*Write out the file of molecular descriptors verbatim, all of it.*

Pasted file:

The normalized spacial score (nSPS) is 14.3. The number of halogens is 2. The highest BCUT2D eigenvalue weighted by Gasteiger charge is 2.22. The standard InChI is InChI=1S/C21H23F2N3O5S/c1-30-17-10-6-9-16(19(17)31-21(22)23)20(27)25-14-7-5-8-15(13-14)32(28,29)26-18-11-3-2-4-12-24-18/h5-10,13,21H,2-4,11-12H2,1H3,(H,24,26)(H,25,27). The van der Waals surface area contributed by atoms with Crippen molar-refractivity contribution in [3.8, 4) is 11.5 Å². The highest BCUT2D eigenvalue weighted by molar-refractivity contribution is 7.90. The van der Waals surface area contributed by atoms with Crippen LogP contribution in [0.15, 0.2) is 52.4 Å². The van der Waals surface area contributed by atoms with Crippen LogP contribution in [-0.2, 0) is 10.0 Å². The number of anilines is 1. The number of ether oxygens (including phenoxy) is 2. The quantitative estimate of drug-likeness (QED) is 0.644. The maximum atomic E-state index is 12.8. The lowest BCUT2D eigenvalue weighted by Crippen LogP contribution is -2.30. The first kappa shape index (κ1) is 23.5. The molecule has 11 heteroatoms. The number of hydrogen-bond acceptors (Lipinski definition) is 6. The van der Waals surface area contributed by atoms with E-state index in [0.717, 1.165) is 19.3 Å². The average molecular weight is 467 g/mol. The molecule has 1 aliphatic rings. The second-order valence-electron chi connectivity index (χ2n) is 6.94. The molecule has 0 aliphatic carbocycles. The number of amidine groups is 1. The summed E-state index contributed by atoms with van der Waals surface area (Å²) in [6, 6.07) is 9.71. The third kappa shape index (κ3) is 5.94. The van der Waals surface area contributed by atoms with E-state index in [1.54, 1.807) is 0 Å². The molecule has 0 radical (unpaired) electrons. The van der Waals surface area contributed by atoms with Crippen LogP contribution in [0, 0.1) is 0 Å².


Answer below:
The normalized spacial score (nSPS) is 14.3. The number of halogens is 2. The highest BCUT2D eigenvalue weighted by Gasteiger charge is 2.22. The standard InChI is InChI=1S/C21H23F2N3O5S/c1-30-17-10-6-9-16(19(17)31-21(22)23)20(27)25-14-7-5-8-15(13-14)32(28,29)26-18-11-3-2-4-12-24-18/h5-10,13,21H,2-4,11-12H2,1H3,(H,24,26)(H,25,27). The van der Waals surface area contributed by atoms with Crippen molar-refractivity contribution in [3.8, 4) is 11.5 Å². The highest BCUT2D eigenvalue weighted by molar-refractivity contribution is 7.90. The van der Waals surface area contributed by atoms with Crippen LogP contribution in [0.15, 0.2) is 52.4 Å². The van der Waals surface area contributed by atoms with Crippen LogP contribution in [-0.2, 0) is 10.0 Å². The number of anilines is 1. The number of ether oxygens (including phenoxy) is 2. The quantitative estimate of drug-likeness (QED) is 0.644. The maximum atomic E-state index is 12.8. The lowest BCUT2D eigenvalue weighted by Crippen LogP contribution is -2.30. The first kappa shape index (κ1) is 23.5. The molecule has 11 heteroatoms. The number of hydrogen-bond acceptors (Lipinski definition) is 6. The van der Waals surface area contributed by atoms with E-state index in [0.717, 1.165) is 19.3 Å². The average molecular weight is 467 g/mol. The molecule has 1 aliphatic rings. The second-order valence-electron chi connectivity index (χ2n) is 6.94. The molecule has 0 aliphatic carbocycles. The number of amidine groups is 1. The summed E-state index contributed by atoms with van der Waals surface area (Å²) in [6, 6.07) is 9.71. The third kappa shape index (κ3) is 5.94. The van der Waals surface area contributed by atoms with E-state index in [1.54, 1.807) is 0 Å². The molecule has 0 radical (unpaired) electrons. The van der Waals surface area contributed by atoms with Crippen LogP contribution in [0, 0.1) is 0 Å².